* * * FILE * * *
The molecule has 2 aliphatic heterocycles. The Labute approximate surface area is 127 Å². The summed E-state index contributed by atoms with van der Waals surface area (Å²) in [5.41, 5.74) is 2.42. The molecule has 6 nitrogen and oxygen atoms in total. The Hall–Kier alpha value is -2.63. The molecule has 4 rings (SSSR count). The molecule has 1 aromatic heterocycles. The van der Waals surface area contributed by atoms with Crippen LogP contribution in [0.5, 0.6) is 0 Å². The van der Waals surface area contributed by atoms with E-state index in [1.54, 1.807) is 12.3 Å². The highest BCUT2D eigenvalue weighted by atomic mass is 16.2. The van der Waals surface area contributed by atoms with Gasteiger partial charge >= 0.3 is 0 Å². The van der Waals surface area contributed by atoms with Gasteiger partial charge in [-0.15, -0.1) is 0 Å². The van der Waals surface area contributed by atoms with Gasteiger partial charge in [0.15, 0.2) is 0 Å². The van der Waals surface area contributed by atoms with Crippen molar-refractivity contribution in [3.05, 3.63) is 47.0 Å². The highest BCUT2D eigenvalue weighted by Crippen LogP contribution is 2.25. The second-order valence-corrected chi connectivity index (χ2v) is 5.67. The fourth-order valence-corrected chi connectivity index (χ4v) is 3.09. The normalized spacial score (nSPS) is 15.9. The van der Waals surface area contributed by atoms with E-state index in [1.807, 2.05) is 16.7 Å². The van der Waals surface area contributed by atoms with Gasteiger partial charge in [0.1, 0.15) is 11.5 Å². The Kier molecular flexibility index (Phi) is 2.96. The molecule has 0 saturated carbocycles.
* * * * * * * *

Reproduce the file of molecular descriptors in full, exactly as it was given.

The molecule has 2 aliphatic heterocycles. The Labute approximate surface area is 127 Å². The summed E-state index contributed by atoms with van der Waals surface area (Å²) in [5.41, 5.74) is 2.42. The molecule has 6 nitrogen and oxygen atoms in total. The Hall–Kier alpha value is -2.63. The molecule has 4 rings (SSSR count). The molecule has 1 aromatic heterocycles. The van der Waals surface area contributed by atoms with Crippen LogP contribution in [0.5, 0.6) is 0 Å². The van der Waals surface area contributed by atoms with E-state index in [1.54, 1.807) is 12.3 Å². The highest BCUT2D eigenvalue weighted by atomic mass is 16.2. The van der Waals surface area contributed by atoms with Gasteiger partial charge >= 0.3 is 0 Å². The van der Waals surface area contributed by atoms with Gasteiger partial charge in [-0.15, -0.1) is 0 Å². The van der Waals surface area contributed by atoms with Gasteiger partial charge in [0.15, 0.2) is 0 Å². The van der Waals surface area contributed by atoms with Crippen molar-refractivity contribution in [3.05, 3.63) is 47.0 Å². The highest BCUT2D eigenvalue weighted by Crippen LogP contribution is 2.25. The second-order valence-corrected chi connectivity index (χ2v) is 5.67. The fourth-order valence-corrected chi connectivity index (χ4v) is 3.09. The normalized spacial score (nSPS) is 15.9. The van der Waals surface area contributed by atoms with E-state index in [1.807, 2.05) is 16.7 Å². The van der Waals surface area contributed by atoms with Gasteiger partial charge in [0.1, 0.15) is 11.5 Å². The Kier molecular flexibility index (Phi) is 2.96. The molecule has 0 saturated carbocycles.